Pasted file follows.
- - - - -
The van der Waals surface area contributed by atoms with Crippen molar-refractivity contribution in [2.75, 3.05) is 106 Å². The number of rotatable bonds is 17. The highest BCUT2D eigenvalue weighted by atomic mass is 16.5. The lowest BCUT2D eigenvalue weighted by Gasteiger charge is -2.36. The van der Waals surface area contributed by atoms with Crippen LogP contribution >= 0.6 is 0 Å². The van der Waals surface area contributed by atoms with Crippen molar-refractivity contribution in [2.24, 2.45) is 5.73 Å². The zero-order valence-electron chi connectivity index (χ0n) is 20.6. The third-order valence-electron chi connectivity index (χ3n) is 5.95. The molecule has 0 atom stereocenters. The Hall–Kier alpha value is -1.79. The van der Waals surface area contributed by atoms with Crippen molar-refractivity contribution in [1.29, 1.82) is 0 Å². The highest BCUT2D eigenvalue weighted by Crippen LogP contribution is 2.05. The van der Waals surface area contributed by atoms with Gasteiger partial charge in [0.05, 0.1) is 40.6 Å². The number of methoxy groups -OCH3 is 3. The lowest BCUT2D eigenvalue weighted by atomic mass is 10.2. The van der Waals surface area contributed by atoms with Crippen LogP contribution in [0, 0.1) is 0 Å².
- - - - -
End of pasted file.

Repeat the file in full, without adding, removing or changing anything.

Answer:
The van der Waals surface area contributed by atoms with Crippen molar-refractivity contribution in [2.75, 3.05) is 106 Å². The number of rotatable bonds is 17. The highest BCUT2D eigenvalue weighted by atomic mass is 16.5. The lowest BCUT2D eigenvalue weighted by Gasteiger charge is -2.36. The van der Waals surface area contributed by atoms with Crippen LogP contribution >= 0.6 is 0 Å². The van der Waals surface area contributed by atoms with Crippen molar-refractivity contribution in [2.24, 2.45) is 5.73 Å². The zero-order valence-electron chi connectivity index (χ0n) is 20.6. The third-order valence-electron chi connectivity index (χ3n) is 5.95. The molecule has 0 atom stereocenters. The Hall–Kier alpha value is -1.79. The van der Waals surface area contributed by atoms with Crippen molar-refractivity contribution in [1.29, 1.82) is 0 Å². The highest BCUT2D eigenvalue weighted by Crippen LogP contribution is 2.05. The van der Waals surface area contributed by atoms with Gasteiger partial charge in [0.05, 0.1) is 40.6 Å². The number of methoxy groups -OCH3 is 3. The lowest BCUT2D eigenvalue weighted by atomic mass is 10.2. The van der Waals surface area contributed by atoms with Crippen LogP contribution in [0, 0.1) is 0 Å².